Finding Area of Ring Segment to Find Electric Field of Disk

  • #1
Callumnc1
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Homework Statement:
A disk of radius R has a uniform surface charge density s. Calculate the electric field at a point P that lies along the central perpendicular axis of the disk and a distance x from the center of the disk
Relevant Equations:
Continuous charge distribution formula
Hi!

For this problem,
1669922455444.png

Why is the area of each ring segment dA equal to (2π)(r)(dr)?

However, according to google the area of a ring segment (Annulus) is,
1669922629354.png


Many thanks!
 

Answers and Replies

  • #2
kuruman
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Cut the thin ring and stretch it out. You get a rectangular strip of length ##2\pi r## and width ##dr##. What is its area?

The area of the annulus is indeed what google says. Note that
##R^2-r^2=(R+r)(R-r)##
For a thin ring ##R## and ##r## are very close to each other so that ##R-r=dr##. You can then approximate ##R+r\approx 2r## so that ##R^2-r^2\approx 2rdr##.
 
  • #3
Callumnc1
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38
Cut the thin ring and stretch it out. You get a rectangular strip of length ##2\pi r## and width ##dr##. What is its area?
Thanks! So that is thought process that gives the area! However, why is that not equal to the area from the Annulus formula?

From the annulus formula I got A = (π)[(r + dr)^2 - r^2].

Many thanks!
 
  • #4
kuruman
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Thanks! So that is thought process that gives the area! However, why is that not equal to the area from the Annulus formula?

From the annulus formula I got A = (π)[(r + dr)^2 - r^2].

Many thanks!
See my edited post.
 
  • #5
Callumnc1
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See my edited post.
Thank you, I have written up and realized I had a new question:
1669924710925.png

What if we choose not to approximate? How would we integrate the infinitesimal (dr)^2 term?

Many thanks!
 
  • #6
erobz
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Thank you, I have written up and realized I had a new question:
View attachment 318038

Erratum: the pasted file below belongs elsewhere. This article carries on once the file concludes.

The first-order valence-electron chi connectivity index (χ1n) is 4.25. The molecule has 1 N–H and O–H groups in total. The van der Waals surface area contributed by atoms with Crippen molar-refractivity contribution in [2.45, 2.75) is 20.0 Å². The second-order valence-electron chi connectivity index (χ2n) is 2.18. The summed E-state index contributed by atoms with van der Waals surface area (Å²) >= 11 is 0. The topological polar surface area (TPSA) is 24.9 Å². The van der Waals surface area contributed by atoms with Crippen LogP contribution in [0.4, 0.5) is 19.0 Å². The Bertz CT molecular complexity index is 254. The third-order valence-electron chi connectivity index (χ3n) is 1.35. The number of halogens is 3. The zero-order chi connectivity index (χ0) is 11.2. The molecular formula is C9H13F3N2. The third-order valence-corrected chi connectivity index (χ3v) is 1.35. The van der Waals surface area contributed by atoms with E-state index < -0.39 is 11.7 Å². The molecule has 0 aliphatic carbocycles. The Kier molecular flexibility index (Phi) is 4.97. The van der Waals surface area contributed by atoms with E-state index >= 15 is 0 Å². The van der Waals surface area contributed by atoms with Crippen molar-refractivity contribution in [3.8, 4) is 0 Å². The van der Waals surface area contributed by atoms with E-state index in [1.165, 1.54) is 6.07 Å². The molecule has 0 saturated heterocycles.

What if we choose not to approximate? How would we integrate the infinitesimal (dr)^2 term?

Many thanks!
Well, you will notice that if you integrate

$$\int dA = 2\pi \int_{r}^{R} r~dr $$

That it is exactly:

$$ A = \pi \left( R^2 - r^2 \right)$$

So the term ##(dr)^2## is not contributing anything. In the limit as ##dr \to 0 , 2 r ~dr ## is exact.
 
  • #7
Callumnc1
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Well, you will notice that if you integrate

$$\int dA = 2\pi \int_{r}^{R} r~dr $$

That it is exactly:

$$ A = \pi \left( R^2 - r^2 \right)$$

So the term ##(dr)^2## is not contributing anything. In the limit as ##dr \to 0 , 2 r ~dr ## is exact.
Thanks for your reply!

I guess as dr approaches zero then (dr)^2 approach's zero a lot faster than 2r dr because it is squared.

However, just curious had would you integrate the (dr)^2 term anyway?

Many thanks!
 
  • #8
erobz
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However, just curious had would you integrate the (dr)^2 term anyway?
I don't believe you ever would. It doesn't follow from the definition of the derivative.

$$ (A + \Delta A)- A = \pi \left[ \left( r + \Delta r \right)^2 - r^2\right] \implies \Delta A = \pi \left[ 2 r ~\Delta r + (\Delta r)^2 \right] $$

The derivative is given by:

$$ \frac{dA}{dr} = \lim_{ \Delta r \to 0 } \frac{\Delta A}{ \Delta r} = \lim_{ \Delta r \to 0 } \frac{ \pi \left[ 2 r ~\Delta r + (\Delta r)^2 \right] }{ \Delta r} = \lim_{ \Delta r \to 0 } \pi [ 2r + \cancel{ (\Delta r)}^0 ] = 2 \pi r $$

So if there are any first order ( or higher ) ##\Delta r ## terms left hanging around they vanish in the limit.
 
Last edited:
  • #9
Callumnc1
309
38
I don't believe you ever would. It doesn't follow from the definition of the derivative.

$$ (A + \Delta A)- A = \pi \left[ \left( r + \Delta r \right)^2 - r^2\right] \implies \Delta A = \pi \left[ 2 r ~\Delta r + (\Delta r)^2 \right] $$

The derivative is given by:

$$ \frac{dA}{dr} = \lim_{ \Delta r \to 0 } \frac{\Delta A}{ \Delta r} = \lim_{ \Delta r \to 0 } \frac{ \pi \left[ 2 r ~\Delta r + (\Delta r)^2 \right] }{ \Delta r} = \lim_{ \Delta r \to 0 } \pi [ 2r + \cancel{ (\Delta r)}^0 ] = 2 \pi r $$
Ok thank you erobz!
 
  • #10
nasu
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If you don't want to see these higher order terms in dr or ##\Delta r##, you can just start from the area of a circle, ##A(r)=\pi r^2## as a function of r. Then the change in the area when the radius increases by dr is the differential ##dA= (\frac{dA}{dr}) dr## = ##2\pi r dr##. This is the area of the ring added to the circle by a change in radius of dr so it is the area of a differential ring. You can use the same method to find the volume of a spherical shell by starting with the volume of a sphere.
 
  • #11
Callumnc1
309
38
If you don't want to see these higher order terms in dr or ##\Delta r##, you can just start from the area of a circle, ##A(r)=\pi r^2## as a function of r. Then the change in the area when the radius increases by dr is the differential ##dA= (\frac{dA}{dr}) dr## = ##2\pi r dr##. This is the area of the ring added to the circle by a change in radius of dr so it is the area of a differential ring. You can use the same method to find the volume of a spherical shell by starting with the volume of a sphere.
Thank you for sharing with me that really interesting method @nasu !
 

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